Asia-Pacific's offshore wind capacity will rise 20-fold to 43 GW in 2027, said new research from global natural resources consultancy Wood Mackenzie. Future offshore wind prices will be competitive with traditional thermal prices, it said.
Leading the charge is China, which is expected to see offshore wind capacity grow from 2 GW last year to 31 GW in the next decade.
Next is Taiwan which will account for 20% or 8.7 GW of offshore wind capacity by 2027, making it the largest offshore wind market in Asia-Pacific excluding China (APeC) by 2020.
"Taiwan presents the biggest offshore market in APeC due to a relatively stable regulatory regime, a supportive government, and openness to foreign investment," said Wood Mackenzie senior analyst Robert Liew.
Currently, Taiwan relies heavily on coal, gas and nuclear for power. However, the government has pledged to shut down nuclear plants by 2025, thereby leaving a void of 5 GW of power capacity to be filled. Offshore wind is poised to fill this gap as more than 5.7 GW of projects have been approved and planned for commissioning by 2025.
Driven by declining prices, a few markets in Asia-Pacific have set ambitious offshore wind targets. However, not every market is set for success as a stable domestic offshore supply chain and strong government support are needed to sustain growth in the long term.
"Together with South Korea and Japan, East Asia needs around US$37 billion in investments to meet the mammoth growth in offshore wind capacity over the next five years," Mr Liew said.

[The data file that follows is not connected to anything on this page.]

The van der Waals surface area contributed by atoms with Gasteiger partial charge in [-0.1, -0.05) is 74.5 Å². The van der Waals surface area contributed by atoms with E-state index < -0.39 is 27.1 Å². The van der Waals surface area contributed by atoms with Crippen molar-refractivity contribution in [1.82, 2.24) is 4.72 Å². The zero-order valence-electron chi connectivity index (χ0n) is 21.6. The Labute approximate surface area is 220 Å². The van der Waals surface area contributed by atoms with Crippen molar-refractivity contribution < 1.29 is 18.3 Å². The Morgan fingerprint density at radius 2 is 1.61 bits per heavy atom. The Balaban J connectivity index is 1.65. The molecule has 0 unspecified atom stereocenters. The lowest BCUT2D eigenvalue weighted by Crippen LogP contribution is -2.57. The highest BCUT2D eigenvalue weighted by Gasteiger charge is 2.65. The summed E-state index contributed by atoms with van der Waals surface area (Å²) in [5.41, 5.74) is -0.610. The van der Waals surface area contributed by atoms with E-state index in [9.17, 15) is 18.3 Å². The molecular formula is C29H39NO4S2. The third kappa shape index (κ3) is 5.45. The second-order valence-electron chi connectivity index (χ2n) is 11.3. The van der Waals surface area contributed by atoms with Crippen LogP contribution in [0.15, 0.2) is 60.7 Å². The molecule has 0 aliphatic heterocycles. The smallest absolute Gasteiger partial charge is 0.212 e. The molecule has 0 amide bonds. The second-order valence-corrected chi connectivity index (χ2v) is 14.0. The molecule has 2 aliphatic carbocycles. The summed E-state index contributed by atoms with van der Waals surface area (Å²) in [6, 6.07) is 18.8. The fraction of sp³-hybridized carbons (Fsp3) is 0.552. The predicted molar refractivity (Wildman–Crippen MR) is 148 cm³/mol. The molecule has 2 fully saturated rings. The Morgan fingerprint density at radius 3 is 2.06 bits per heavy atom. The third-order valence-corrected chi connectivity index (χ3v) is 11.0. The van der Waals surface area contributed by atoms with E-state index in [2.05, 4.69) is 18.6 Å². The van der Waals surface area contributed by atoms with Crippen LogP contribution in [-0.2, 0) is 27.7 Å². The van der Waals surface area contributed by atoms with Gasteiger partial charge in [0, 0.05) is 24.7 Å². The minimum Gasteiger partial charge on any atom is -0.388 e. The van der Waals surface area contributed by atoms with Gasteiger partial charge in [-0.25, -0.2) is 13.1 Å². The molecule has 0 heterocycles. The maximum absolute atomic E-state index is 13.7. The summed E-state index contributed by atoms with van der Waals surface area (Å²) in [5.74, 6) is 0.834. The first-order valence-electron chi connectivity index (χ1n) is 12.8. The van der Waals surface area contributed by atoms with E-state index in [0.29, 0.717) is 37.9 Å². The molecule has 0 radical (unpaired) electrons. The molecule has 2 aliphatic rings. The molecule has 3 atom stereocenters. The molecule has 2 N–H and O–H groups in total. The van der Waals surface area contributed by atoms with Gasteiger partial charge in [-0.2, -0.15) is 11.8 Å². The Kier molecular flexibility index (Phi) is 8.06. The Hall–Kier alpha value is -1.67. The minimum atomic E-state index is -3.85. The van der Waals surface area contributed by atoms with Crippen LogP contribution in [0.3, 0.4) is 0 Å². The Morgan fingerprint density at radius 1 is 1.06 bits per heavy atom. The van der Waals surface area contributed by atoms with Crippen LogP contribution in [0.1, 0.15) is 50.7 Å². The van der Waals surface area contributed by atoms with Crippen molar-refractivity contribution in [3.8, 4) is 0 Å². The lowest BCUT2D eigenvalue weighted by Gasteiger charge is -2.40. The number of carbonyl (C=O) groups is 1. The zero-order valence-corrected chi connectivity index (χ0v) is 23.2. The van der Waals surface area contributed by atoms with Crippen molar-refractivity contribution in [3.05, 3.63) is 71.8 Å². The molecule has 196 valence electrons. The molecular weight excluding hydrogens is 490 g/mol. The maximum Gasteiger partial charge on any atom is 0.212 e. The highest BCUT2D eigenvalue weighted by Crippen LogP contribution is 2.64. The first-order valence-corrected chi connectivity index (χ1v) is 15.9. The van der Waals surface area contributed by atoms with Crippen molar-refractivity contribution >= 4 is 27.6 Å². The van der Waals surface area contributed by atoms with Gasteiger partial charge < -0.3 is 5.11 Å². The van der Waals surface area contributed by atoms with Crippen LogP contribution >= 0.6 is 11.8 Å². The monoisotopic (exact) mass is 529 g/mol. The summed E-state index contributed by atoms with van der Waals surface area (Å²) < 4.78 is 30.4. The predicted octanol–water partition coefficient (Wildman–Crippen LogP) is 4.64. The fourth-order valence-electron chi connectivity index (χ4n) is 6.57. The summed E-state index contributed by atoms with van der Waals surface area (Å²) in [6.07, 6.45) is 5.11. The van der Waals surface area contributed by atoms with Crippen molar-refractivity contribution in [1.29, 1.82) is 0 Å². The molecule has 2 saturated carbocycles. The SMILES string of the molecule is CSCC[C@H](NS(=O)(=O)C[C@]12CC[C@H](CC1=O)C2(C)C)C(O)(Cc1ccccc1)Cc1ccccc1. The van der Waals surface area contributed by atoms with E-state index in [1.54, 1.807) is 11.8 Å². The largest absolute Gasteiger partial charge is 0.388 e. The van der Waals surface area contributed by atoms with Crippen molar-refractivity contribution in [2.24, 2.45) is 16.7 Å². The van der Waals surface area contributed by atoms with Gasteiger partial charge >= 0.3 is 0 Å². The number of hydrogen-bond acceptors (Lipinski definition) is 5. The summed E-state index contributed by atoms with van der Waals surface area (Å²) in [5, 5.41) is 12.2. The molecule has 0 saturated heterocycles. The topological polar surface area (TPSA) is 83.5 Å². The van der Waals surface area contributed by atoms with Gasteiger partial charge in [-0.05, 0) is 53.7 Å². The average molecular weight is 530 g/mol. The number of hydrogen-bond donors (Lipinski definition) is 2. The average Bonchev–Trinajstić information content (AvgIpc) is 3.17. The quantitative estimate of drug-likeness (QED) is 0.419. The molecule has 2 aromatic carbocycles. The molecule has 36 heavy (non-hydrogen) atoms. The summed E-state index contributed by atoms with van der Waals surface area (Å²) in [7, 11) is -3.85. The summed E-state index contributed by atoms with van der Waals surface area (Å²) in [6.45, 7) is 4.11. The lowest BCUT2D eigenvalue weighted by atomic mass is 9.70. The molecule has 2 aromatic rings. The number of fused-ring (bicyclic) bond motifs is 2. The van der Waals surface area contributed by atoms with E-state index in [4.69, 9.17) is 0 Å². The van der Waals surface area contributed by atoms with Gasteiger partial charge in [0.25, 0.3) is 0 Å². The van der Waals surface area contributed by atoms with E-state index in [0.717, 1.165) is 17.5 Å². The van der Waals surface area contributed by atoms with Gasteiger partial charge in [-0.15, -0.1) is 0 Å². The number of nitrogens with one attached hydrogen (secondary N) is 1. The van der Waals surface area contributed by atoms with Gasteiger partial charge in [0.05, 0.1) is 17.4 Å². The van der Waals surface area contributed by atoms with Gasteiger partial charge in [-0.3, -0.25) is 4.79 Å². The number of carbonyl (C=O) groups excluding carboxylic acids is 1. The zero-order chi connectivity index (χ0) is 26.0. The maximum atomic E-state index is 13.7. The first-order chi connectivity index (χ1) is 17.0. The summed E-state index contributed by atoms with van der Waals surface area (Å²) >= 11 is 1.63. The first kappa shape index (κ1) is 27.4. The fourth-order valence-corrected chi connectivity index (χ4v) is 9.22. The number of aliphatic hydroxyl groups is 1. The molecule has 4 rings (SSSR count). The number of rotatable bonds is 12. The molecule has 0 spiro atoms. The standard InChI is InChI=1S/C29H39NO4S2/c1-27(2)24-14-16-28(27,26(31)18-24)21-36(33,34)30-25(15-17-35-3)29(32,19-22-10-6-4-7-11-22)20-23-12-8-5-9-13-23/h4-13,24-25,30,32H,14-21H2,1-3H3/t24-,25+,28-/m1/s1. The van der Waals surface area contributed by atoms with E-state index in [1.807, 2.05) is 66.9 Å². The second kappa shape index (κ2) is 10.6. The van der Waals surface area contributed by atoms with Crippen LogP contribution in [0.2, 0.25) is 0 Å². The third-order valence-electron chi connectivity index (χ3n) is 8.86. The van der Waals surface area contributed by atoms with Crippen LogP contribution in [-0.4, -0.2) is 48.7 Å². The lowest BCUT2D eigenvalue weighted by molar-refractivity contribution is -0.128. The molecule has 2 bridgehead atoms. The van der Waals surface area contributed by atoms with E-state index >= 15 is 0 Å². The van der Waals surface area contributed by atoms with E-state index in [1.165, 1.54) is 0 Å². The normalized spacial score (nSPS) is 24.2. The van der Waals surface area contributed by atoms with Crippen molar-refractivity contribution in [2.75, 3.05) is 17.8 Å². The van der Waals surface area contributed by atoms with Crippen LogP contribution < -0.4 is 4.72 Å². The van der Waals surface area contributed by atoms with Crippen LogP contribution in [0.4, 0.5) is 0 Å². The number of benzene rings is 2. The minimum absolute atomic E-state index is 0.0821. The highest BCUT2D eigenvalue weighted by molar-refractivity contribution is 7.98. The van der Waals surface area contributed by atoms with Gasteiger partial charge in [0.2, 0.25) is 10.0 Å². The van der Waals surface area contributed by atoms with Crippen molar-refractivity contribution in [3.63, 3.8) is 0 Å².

"The good news is that prices are coming down. Future offshore wind prices are projected to be competitive with traditional thermal prices by 2025," he added. "This should attract investments in offshore wind, though Asia-Pacific is still playing catch-up with Europe as it is still in the process of establishing a dedicated infrastructure to support large scale offshore growth."
Despite the enormous potential of offshore wind in Asia-Pacific, key challenges around technology maturity and limited regional offshore wind supply chain remain.
Advanced offshore technology used in regional leader China still lags behind that of European offshore. For example, leading Chinese offshore turbine supplier Shanghai Electric continues to be reliant on technology licenses from European turbine original equipment manufacturer (OEM), Siemens-Gamesa Renewable Energy, and regional turbine suppliers still do not offer offshore wind turbines in the >8MW class which are now preferred by leading offshore wind developers.
Outside of China, local turbine suppliers in Korea and Japan are investing in new and larger offshore machines comparable to western turbines. This will take time as it will require more research and development, testing new demonstration units, and establishing developer buy-in.
In addition, to support the ambitious growth in offshore wind capacity, a robust supply chain needs to be developed. Maritime infrastructure, establishing a local vessel fleet to install and service offshore wind farms, and upgrades to transmission systems will take time to be built up. This will require strong commitments by regional governments to support and invest in the growth of offshore wind.
Mr Liew said: "Fortunately, the experience in Europe is that when such support systems are in place, growth will be exponential given the increasing competitiveness of offshore wind prices, and developers eager to take advantage of economies of scale, local suppliers and opportunities in new markets."
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